What began as a Saudi-led aerial campaign against the Houthi rebels has become so broad that critics accuse the coalition of collectively punishing all people living in areas under Houthi control.
HAJJA, Yemen — The airstrike slammed into Al-Sham water-bottling plant at the end of the night shift, killing 13 workers who were minutes away from heading home.
Standing among the strewn bottles, smoldering boxes and pulverized machines a few days after the airstrike, the owner, Ibrahim al-Razoom, searched in vain for any possible reason that warplanes from a Saudi-led military coalition would have attacked the place.
Nothing in the ruins suggested the factory was used for making bombs, as a coalition spokesman had claimed. And it was far from any military facility that would explain the strike as a tragic mistake: For miles around, there was nothing but desert scrub.
“It never occurred to me that this would be hit,” Razoom said.
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Of the many perils Yemen’s civilians have faced during the past six months of war, with starvation looming and their cities crumbling under heavy weapons, none have been as deadly as the coalition airstrikes. What began as a Saudi-led aerial campaign against the Houthis, the rebel militia movement that forced Yemen’s government from power, has become so broad and vicious that critics accuse the coalition of collectively punishing people living in areas under Houthi control.
Errant coalition strikes have ripped through markets, apartment buildings and refugee camps. Other bombs have fallen so far from any military target — like the one that destroyed al-Razoom’s factory — that human-rights groups say such airstrikes amount to war crimes. More than 1,000 civilians are believed to have died in the strikes, the toll rising steadily with little international notice or outrage.
Rather than turning more Yemenis against the Houthis, the strikes are crystallizing anger in parts of the country against Saudi Arabia and its partners, including the United States. The Obama administration has provided military intelligence and logistical assistance to the coalition, and U.S. weapons have been widely used in the air campaign.
Human Rights Watch has found U.S.-manufactured cluster munitions in the fields of Yemeni farmers. Near the site of airstrikes that killed 11 people in a mosque, researchers with Amnesty International saw an unexploded, 1,000-pound U.S. bomb. The United States is finalizing a deal to provide more weapons to Saudi Arabia, including missiles for its F-15 fighter jets.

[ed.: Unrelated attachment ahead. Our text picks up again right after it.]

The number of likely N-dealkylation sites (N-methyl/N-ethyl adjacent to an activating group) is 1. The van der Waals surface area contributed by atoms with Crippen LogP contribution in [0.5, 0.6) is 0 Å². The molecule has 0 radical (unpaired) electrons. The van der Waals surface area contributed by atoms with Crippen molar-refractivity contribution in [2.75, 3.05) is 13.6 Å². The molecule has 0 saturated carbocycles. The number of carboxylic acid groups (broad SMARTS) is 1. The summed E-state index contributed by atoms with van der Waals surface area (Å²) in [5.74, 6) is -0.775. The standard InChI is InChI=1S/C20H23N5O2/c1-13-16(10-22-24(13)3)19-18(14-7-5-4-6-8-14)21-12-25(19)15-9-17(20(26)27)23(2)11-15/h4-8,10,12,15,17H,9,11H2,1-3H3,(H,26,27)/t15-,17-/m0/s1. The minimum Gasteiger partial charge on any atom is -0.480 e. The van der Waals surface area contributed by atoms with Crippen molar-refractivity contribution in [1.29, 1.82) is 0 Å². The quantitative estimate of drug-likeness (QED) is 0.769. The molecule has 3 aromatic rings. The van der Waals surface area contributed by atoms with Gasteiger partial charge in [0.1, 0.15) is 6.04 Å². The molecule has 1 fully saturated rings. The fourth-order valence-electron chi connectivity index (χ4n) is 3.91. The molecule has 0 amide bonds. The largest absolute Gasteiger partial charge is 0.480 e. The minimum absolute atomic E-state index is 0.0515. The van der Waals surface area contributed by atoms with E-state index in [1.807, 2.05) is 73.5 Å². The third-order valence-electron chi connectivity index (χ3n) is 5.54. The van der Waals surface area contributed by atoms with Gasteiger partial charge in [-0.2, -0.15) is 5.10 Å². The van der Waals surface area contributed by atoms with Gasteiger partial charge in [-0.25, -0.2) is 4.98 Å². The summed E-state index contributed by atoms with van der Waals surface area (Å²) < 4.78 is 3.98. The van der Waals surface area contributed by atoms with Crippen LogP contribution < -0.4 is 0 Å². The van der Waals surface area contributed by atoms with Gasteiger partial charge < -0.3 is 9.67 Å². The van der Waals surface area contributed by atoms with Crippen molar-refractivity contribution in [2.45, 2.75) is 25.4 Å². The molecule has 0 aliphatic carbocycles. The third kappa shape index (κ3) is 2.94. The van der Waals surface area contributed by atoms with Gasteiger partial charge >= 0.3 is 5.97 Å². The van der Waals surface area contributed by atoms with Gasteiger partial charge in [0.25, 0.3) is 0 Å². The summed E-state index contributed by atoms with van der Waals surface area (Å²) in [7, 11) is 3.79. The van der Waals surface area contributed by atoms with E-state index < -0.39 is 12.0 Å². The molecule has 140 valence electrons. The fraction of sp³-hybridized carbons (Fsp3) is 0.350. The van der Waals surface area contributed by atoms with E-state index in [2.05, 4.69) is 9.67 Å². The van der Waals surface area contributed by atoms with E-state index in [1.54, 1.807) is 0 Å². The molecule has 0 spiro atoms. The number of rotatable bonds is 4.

Neighborhoods in the northern city of Saada have been so heavily bombed that locals joke grimly that the coalition has run out of buildings to hit. The shrinking pool of targets has not stopped the planes that circle daily over Sanaa, the capital, from bombing the same security buildings over and over again, with a bewildering and terrible frequency.
The Saudi-led coalition has rarely acknowledged killing civilians by mistake, even after the deadliest strikes, like the bombing of a residential compound for workers in Mokha in July that killed at least 63 people. Instead, the coalition blames the Houthis, accusing them of fighting from populated areas.
“Why would we acknowledge something that doesn’t exist?” said Brig. Gen. Ahmed Asiri, the coalition’s spokesman, when asked whether the airstrikes had killed noncombatants. He said it should fall to Yemen’s exiled government or the United Nations to investigate such deaths.
Col. Patrick Ryder, a spokesman for U.S. Central Command, said U.S. officials had asked “the Saudi government to investigate all credible reports of civilian casualties resulting from coalition-led airstrikes, and if confirmed, to address the factors that led to them.”
A tense political standoff erupted into war in March, after the Houthi militias ousted the government of President Abed Rabbo Mansour Hadi, who fled abroad. Saudi Arabia launched its offensive with the stated goal of returning Hadi to power, but was motivated by far deeper anxieties, analysts said.
More than 4,500 people have been killed in the war. The ground war and Saudi restrictions on imports have deepened humanitarian suffering in Yemen, causing shortages of fuel, water and medical supplies while inflating prices of food and other goods.
The majority of civilians have been killed by coalition warplanes, often dropping U.S. munitions ranging from 250 to 2,000 pounds. There are no comprehensive tallies of the deaths. But the U.N. Human Rights Commissioner said Friday that of 1,527 civilians who died between the start of the Saudi offensive and June 30, at least 941 people were killed by airstrikes.